China threatens Australia to boycott wine consumption if it insists on investigating origin of coronavirus

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China threatens Australia to boycott wine consumption if it insists on investigating origin of coronavirus

The Chinese Ambassador to Australia Cheng Jingye has threatened to boycott the consumption of Australian products, including wine, if Canberra insists on investigating the origin of the coronavirus pandemic.

Cheng, who has warned of the consequences for the country if it continues to insist on opening an investigation into the virus, said that “Chinese society is frustrated and disappointed by what Australia is doing.”

“If this is going to get worse, people are going to consider whether it is worth going to a country that is not as friendly to China as it seems,” he said before warning that “tourists may think twice.”

Thus, during an interview with the newspaper ‘The Australian Financial Review’ he pointed out that everything depends on people. “They may wonder why they should drink Australian wine or eat its meat,” he said.

His words come after Australian Prime Minister Scott Morrison came out in favour of opening an independent international investigation into the origin of the coronavirus in China and the initial response to the giant’s health emergency. Asian.

For her part, Australian Foreign Minister Marise Payne has asserted that this is not a time for threats but for “cooperation” worldwide, as reported by the newspaper ‘The Sydney Morning Herald’.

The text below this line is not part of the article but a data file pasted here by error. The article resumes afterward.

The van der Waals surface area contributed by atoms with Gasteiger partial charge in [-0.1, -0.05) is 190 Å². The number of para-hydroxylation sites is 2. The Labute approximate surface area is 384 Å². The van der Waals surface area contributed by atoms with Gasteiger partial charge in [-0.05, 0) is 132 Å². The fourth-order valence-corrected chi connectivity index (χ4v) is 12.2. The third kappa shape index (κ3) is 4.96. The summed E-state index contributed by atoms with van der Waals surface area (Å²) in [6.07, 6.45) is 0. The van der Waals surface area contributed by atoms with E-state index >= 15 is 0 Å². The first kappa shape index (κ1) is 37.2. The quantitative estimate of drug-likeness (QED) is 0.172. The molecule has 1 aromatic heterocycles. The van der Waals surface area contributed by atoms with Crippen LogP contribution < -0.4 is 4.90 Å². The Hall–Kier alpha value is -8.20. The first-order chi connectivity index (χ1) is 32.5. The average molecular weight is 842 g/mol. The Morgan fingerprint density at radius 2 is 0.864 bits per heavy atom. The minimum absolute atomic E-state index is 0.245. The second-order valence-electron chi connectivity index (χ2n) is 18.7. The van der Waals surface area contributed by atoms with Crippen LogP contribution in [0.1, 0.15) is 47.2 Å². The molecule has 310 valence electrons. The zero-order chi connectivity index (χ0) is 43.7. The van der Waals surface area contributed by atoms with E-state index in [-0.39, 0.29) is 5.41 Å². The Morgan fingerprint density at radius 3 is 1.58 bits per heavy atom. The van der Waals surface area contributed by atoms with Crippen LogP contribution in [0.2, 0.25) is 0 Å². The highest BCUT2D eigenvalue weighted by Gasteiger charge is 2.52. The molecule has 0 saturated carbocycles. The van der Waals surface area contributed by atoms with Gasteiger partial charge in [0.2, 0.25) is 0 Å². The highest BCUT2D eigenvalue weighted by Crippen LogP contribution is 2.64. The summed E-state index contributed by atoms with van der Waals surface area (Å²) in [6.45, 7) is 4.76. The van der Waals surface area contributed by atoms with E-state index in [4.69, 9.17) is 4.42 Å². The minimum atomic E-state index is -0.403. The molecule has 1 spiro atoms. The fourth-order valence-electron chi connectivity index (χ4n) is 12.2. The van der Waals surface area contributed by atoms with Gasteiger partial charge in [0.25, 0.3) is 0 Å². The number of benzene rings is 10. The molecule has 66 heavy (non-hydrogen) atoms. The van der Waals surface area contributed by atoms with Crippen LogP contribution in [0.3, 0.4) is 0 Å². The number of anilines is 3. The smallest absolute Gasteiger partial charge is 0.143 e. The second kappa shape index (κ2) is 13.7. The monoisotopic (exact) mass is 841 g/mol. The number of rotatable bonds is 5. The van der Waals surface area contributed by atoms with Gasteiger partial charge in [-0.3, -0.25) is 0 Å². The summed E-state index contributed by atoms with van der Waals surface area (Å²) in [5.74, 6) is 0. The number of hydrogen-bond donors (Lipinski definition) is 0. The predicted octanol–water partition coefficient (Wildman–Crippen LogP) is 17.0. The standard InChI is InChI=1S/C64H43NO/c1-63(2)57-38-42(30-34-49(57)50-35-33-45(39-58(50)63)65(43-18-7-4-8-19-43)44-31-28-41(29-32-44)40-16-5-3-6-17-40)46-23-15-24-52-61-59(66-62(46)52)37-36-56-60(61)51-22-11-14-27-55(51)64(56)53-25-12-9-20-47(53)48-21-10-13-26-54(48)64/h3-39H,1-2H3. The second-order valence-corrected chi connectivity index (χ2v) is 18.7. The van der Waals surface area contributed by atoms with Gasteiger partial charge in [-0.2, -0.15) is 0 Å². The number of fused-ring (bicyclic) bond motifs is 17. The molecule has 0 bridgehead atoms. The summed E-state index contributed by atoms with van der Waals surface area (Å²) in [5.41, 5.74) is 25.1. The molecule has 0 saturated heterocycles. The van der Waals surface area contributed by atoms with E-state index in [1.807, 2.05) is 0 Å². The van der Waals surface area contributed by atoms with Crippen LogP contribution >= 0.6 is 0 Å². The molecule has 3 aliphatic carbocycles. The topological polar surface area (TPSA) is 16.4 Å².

In this sense, he has said that the Government rejects “any suggestion of economic coercion, which it considers an inappropriate response when what is needed is global cooperation.”

“Australia has called for an independent investigation into the Covid-19 outbreak, an unprecedented crisis that has severe consequences on health, the economy and society,” he said.

Both China and the World Health Organization (WHO) are under great scrutiny by the international community for their management of the coronavirus pandemic, which has already left more than 171,000 dead and nearly 2.5 million cases around the world.

The President of the United States, Donald Trump, announced in mid-April the suspension of the funds destined to the organization, which he has accused of “defending the actions of the Chinese Government” and helping “to hide the danger and the extent that it could have the outbreak.”

Countries such as France, Germany and the United Kingdom have already joined the doubts about the management of the crisis by China and have put on the table the possibility of carrying out a research of such magnitude. China, for its part, has rejected the criticism.

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